Women in tech: what women want

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In the next decade, more than 75 percent of jobs in the U.S. will require technical skills. With such a big percentage of future jobs revolving around tech,  it's imperative that we look at why such a low percentage of those jobs are currently filled by women. We teamed up with Women Who Code to find out why, but we wanted to find out from the source--so, we asked women in tech what they want and how to improve technical career paths for future female techies.

Our joint survey polled more than 1,500 women working in tech to find out why women aren’t filing more technical jobs. While many factors contribute to this, we wanted to know which challenges women face and what changes might help solve those problems. Here are the main findings according to women who work in tech. 

Top challenges for women in tech

Responses showed that women in tech careers are running into a number of obstacles that affect their long-term career trajectory. Lack of opportunities for advancement and “imposter” syndrome in a male-dominated workplace top the lists. 

Certain challenges seem to be more pronounced for female leaders. 70 percent of women in leadership roles (from senior manager to C-level) felt they faced advancement challenges compared to 50 percent in mid-level positions or below.

Additionally, women in leadership roles reported being held back by male-dominated work environments at more than twice the rate of individual contributors (19 percent vs. 8 percent).

Women in leadership positions also echoed the need for more female role models, indicating that they believe their teams would be more successful with the addition of more women.

Furthermore, this confidence gap seems to impact how women in the formative years of their careers (20s and 30s) negotiate workplace dynamics, such as asking for a raise or promotion. While more than 20 percent of respondents in this age group aspire to a vice president or C-level position, more than 50 percent felt uncomfortable asking for a raise and nearly 50 percent felt uncomfortable asking for a promotion. Across all age groups, only 25 percent were comfortable asking for a raise.

So, with the challenges and issues women in tech experience, what are the solutions? 

What women in tech want

In addition to highlighting challenges women face once they enter technology careers, the study also looked at what women need to get into technology fields in the first place. Women cited the solutions below as a way to get more females into technical careers.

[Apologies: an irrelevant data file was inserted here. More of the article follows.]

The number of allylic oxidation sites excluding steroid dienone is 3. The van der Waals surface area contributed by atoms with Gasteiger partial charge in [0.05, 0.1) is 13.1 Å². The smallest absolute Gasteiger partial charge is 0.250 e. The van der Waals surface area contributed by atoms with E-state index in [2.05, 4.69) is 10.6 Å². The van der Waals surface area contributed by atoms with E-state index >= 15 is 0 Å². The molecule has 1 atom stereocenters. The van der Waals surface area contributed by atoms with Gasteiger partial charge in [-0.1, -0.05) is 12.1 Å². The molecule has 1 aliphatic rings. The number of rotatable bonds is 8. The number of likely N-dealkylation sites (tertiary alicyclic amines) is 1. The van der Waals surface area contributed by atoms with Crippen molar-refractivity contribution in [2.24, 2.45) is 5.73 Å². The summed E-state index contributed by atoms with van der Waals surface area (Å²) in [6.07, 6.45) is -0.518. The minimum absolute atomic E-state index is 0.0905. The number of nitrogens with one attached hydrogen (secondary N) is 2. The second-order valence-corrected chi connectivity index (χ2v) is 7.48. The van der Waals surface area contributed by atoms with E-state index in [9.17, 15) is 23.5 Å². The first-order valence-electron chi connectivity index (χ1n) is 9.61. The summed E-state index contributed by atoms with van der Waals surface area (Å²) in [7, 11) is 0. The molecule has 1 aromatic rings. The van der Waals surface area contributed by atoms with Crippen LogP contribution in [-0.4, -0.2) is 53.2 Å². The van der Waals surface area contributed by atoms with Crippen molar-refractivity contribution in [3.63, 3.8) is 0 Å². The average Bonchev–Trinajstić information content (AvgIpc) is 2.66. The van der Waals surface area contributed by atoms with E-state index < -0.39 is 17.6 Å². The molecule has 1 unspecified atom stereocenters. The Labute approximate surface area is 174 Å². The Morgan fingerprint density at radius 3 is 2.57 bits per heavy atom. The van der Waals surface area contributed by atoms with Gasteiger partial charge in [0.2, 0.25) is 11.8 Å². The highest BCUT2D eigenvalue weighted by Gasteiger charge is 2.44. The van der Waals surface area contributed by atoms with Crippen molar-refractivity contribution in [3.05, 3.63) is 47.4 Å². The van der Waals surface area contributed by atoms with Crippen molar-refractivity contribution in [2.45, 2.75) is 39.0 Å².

• Flexible work schedules
  • More female role models
  • Better visibility into the range of careers available
  • Mentors
  • Financial incentives to train or re-train for a career in technology

Half of respondents agree that balancing career and their personal life is challenging. In addition, these findings follow the previous theme of the need for more female role models/mentors. Building a female-friendly culture, as Pluralsight CEO Aaron Skonnard explains, would also help women in tech feel more inclusive and essential to the industry. 

Additionally, this survey suggests that while women view STEM education as important, only 1 in 10 women said STEM education was the most important factor to make tech more inviting to women, which is contrary to the prevailing notion of women and STEM education.

As Alaina Percival, CEO of Women Who Code, explains, “It’s imperative that the industry as a whole become a more welcoming and inclusive place for women who have been drastically underrepresented to date. Providing women every available opportunity and resource to succeed is crucial – both for their well being, and for the stability of the economy.”

We hope that by shedding light on the problems that women in tech face, we can work together to find solutions and make tech a more inclusive place. Check out what some of Pluralsight's leading ladies have to say about making moves in the tech industry. 

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